Ron Sweed, a TV personality known to 70s Detroit television viewers as “the Ghoul,” passed away April 1 at age 70.
Although taped in Cleveland at a sister Kaiser Broadcasting station, Sweed’s late-night horror show “The Ghoul Show” had a major following in Detroit, airing on WKBD-TV, Channel 50.
In a lab coat and fright wig as “The Ghoul,” Sweed would show awful horror movies and provide low-budget mayhem with goofy stunts, flying Cheez Whiz and exploding firecrackers.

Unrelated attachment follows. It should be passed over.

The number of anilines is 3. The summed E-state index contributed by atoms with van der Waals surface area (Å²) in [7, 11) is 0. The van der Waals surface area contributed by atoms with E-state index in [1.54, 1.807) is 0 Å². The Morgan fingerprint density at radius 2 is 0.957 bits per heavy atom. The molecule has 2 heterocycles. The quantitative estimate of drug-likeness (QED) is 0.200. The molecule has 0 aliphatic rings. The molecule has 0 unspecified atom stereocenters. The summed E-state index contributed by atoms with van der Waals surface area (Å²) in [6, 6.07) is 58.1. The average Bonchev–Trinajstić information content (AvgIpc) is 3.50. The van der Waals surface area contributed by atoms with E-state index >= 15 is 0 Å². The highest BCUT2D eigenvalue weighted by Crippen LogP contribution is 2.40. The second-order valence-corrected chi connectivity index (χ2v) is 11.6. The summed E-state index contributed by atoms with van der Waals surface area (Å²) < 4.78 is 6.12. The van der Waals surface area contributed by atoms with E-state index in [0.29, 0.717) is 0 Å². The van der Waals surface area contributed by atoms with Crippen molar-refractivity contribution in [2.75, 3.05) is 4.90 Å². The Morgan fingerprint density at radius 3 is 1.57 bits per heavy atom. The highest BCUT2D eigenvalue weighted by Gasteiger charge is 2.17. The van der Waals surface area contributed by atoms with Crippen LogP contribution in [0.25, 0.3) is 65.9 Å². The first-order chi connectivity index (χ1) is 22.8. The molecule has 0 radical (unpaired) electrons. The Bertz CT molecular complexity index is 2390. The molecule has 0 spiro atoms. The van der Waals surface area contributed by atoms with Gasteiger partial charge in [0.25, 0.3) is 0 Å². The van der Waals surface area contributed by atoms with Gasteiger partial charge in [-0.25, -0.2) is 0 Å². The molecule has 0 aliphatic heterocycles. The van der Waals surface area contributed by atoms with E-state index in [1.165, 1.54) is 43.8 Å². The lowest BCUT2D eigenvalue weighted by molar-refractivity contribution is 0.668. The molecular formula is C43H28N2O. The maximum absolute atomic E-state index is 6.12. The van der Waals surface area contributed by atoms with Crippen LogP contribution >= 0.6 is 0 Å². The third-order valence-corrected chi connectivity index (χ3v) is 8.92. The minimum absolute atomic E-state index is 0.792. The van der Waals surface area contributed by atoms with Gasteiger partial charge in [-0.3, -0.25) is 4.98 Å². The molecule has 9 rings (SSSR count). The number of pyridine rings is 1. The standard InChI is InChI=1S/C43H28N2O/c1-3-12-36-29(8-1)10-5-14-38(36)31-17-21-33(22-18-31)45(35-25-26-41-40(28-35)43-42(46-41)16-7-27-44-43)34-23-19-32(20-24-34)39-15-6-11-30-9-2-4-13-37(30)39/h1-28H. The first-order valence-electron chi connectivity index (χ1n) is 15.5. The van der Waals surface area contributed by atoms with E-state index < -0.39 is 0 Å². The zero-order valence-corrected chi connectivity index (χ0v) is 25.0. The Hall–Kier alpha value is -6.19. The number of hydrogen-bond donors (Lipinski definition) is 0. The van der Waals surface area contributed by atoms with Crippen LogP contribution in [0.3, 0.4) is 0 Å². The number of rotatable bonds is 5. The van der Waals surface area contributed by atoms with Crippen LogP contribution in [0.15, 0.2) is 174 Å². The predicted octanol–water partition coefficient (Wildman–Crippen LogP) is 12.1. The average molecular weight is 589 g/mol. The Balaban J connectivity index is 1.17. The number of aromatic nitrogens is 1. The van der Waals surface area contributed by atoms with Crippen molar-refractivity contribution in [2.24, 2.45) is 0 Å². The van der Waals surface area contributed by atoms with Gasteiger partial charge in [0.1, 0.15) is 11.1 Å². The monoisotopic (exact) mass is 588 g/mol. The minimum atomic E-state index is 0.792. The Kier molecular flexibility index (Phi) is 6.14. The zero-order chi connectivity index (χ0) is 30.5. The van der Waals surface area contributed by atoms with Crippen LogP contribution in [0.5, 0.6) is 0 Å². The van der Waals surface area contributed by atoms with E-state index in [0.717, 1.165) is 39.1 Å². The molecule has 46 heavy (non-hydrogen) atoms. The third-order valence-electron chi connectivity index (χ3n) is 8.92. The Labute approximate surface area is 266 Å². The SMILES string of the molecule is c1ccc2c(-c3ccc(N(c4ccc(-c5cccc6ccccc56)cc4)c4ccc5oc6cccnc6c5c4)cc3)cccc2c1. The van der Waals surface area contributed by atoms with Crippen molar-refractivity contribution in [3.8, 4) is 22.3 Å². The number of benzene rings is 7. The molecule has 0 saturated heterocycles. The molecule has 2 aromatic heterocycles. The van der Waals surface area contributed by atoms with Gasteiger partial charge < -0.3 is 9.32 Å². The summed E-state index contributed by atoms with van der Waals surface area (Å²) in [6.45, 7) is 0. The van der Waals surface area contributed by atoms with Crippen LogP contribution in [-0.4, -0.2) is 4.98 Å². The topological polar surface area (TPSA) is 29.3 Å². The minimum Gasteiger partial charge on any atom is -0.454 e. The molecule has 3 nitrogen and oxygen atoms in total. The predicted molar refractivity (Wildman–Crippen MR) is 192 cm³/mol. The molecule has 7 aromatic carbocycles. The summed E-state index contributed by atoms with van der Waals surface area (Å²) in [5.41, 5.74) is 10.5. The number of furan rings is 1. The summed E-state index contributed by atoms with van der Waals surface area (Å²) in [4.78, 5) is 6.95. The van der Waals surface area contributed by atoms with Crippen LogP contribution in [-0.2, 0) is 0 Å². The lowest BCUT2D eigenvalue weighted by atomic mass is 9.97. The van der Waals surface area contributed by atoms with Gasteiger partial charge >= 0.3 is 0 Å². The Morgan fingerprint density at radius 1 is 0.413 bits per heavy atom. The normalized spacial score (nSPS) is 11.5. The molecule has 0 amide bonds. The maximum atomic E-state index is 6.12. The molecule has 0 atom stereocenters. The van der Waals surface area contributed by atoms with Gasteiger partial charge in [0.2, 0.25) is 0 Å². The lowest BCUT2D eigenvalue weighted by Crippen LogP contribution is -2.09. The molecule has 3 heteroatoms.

When he was in high school, Sweed got his start at Cleveland’s WJW Channel 8 as an assistant to Ernie “Ghoulardi” Anderson. Anderson became a TV legend with his “Shock Theater” on Channel 8. In 1971, a few years after Anderson had left for a more fruitful career in Los Angeles, Sweed adopted Anderson’s shtick and dropped a few letters off the end of Ghoulardi to become “The Ghoul.” He launched his late-night show while still a student at Bowling Green State University.
Sweed had suffered a heart attack five months prior to his death and is survived by a wife, Mary Therese.